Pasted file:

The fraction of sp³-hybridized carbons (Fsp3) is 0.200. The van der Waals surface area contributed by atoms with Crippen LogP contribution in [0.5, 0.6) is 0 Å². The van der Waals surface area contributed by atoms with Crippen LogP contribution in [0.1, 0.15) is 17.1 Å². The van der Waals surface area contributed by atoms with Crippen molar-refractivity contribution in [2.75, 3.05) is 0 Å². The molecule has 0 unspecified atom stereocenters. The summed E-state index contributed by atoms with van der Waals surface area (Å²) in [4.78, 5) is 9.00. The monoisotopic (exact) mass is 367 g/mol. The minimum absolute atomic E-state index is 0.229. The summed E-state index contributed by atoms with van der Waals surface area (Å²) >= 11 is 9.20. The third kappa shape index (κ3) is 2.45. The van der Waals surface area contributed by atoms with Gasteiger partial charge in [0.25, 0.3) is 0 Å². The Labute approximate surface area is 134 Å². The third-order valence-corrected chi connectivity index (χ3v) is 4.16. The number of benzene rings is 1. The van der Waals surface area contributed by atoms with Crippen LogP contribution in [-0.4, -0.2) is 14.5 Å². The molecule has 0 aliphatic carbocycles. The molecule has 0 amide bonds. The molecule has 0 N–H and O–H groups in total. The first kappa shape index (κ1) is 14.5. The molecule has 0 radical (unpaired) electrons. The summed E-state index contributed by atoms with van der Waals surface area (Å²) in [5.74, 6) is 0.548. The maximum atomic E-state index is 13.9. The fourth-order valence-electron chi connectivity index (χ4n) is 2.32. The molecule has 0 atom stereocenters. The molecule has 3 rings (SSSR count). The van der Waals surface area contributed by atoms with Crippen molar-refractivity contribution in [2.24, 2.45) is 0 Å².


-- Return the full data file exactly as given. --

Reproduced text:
The fraction of sp³-hybridized carbons (Fsp3) is 0.200. The van der Waals surface area contributed by atoms with Crippen LogP contribution in [0.5, 0.6) is 0 Å². The van der Waals surface area contributed by atoms with Crippen LogP contribution in [0.1, 0.15) is 17.1 Å². The van der Waals surface area contributed by atoms with Crippen molar-refractivity contribution in [2.75, 3.05) is 0 Å². The molecule has 0 unspecified atom stereocenters. The summed E-state index contributed by atoms with van der Waals surface area (Å²) in [4.78, 5) is 9.00. The monoisotopic (exact) mass is 367 g/mol. The minimum absolute atomic E-state index is 0.229. The summed E-state index contributed by atoms with van der Waals surface area (Å²) >= 11 is 9.20. The third kappa shape index (κ3) is 2.45. The van der Waals surface area contributed by atoms with Gasteiger partial charge in [0.25, 0.3) is 0 Å². The Labute approximate surface area is 134 Å². The third-order valence-corrected chi connectivity index (χ3v) is 4.16. The number of benzene rings is 1. The van der Waals surface area contributed by atoms with Crippen LogP contribution in [-0.4, -0.2) is 14.5 Å². The molecule has 0 aliphatic carbocycles. The molecule has 0 amide bonds. The molecule has 0 N–H and O–H groups in total. The first kappa shape index (κ1) is 14.5. The molecule has 0 radical (unpaired) electrons. The summed E-state index contributed by atoms with van der Waals surface area (Å²) in [5.74, 6) is 0.548. The maximum atomic E-state index is 13.9. The fourth-order valence-electron chi connectivity index (χ4n) is 2.32. The molecule has 0 atom stereocenters. The molecule has 3 rings (SSSR count). The van der Waals surface area contributed by atoms with Crippen molar-refractivity contribution in [2.24, 2.45) is 0 Å².